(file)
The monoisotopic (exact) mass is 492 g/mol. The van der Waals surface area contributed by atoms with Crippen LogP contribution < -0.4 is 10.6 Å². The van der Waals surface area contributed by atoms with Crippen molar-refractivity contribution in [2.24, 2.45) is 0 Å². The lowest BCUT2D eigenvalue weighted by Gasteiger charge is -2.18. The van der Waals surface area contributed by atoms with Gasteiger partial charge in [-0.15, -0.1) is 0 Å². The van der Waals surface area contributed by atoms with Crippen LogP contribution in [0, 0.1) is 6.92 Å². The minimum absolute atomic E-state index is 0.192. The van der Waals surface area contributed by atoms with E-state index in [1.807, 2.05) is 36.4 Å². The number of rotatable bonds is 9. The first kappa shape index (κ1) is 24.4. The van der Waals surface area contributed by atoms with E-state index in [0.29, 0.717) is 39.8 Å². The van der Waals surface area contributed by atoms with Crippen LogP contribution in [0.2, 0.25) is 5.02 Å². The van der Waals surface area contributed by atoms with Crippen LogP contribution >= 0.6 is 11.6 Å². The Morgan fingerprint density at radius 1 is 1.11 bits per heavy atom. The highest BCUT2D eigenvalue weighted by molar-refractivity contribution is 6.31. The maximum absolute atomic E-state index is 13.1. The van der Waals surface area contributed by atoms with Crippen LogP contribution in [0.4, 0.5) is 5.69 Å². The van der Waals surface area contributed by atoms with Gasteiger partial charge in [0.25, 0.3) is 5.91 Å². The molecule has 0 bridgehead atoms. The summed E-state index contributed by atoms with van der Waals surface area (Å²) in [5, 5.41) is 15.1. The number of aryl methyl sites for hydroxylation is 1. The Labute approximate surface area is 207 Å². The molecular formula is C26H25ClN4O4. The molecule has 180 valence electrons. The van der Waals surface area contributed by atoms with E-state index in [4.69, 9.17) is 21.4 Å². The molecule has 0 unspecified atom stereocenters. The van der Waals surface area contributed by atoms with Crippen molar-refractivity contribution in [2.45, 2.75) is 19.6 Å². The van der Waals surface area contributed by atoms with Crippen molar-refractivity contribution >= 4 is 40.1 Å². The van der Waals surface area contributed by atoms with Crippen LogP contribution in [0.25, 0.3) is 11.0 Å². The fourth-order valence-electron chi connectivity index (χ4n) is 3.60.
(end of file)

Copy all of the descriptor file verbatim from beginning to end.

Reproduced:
The monoisotopic (exact) mass is 492 g/mol. The van der Waals surface area contributed by atoms with Crippen LogP contribution < -0.4 is 10.6 Å². The van der Waals surface area contributed by atoms with Crippen molar-refractivity contribution in [2.24, 2.45) is 0 Å². The lowest BCUT2D eigenvalue weighted by Gasteiger charge is -2.18. The van der Waals surface area contributed by atoms with Gasteiger partial charge in [-0.15, -0.1) is 0 Å². The van der Waals surface area contributed by atoms with Crippen LogP contribution in [0, 0.1) is 6.92 Å². The minimum absolute atomic E-state index is 0.192. The van der Waals surface area contributed by atoms with E-state index in [1.807, 2.05) is 36.4 Å². The number of rotatable bonds is 9. The first kappa shape index (κ1) is 24.4. The van der Waals surface area contributed by atoms with E-state index in [0.29, 0.717) is 39.8 Å². The van der Waals surface area contributed by atoms with Crippen LogP contribution in [0.2, 0.25) is 5.02 Å². The van der Waals surface area contributed by atoms with Crippen LogP contribution >= 0.6 is 11.6 Å². The Morgan fingerprint density at radius 1 is 1.11 bits per heavy atom. The highest BCUT2D eigenvalue weighted by molar-refractivity contribution is 6.31. The maximum absolute atomic E-state index is 13.1. The van der Waals surface area contributed by atoms with Crippen LogP contribution in [0.4, 0.5) is 5.69 Å². The van der Waals surface area contributed by atoms with Gasteiger partial charge in [0.25, 0.3) is 5.91 Å². The molecule has 0 bridgehead atoms. The summed E-state index contributed by atoms with van der Waals surface area (Å²) in [5, 5.41) is 15.1. The number of aryl methyl sites for hydroxylation is 1. The Labute approximate surface area is 207 Å². The molecular formula is C26H25ClN4O4. The molecule has 180 valence electrons. The van der Waals surface area contributed by atoms with E-state index in [4.69, 9.17) is 21.4 Å². The molecule has 0 unspecified atom stereocenters. The van der Waals surface area contributed by atoms with Crippen molar-refractivity contribution in [2.45, 2.75) is 19.6 Å². The van der Waals surface area contributed by atoms with Crippen molar-refractivity contribution >= 4 is 40.1 Å². The van der Waals surface area contributed by atoms with Crippen LogP contribution in [0.25, 0.3) is 11.0 Å². The fourth-order valence-electron chi connectivity index (χ4n) is 3.60.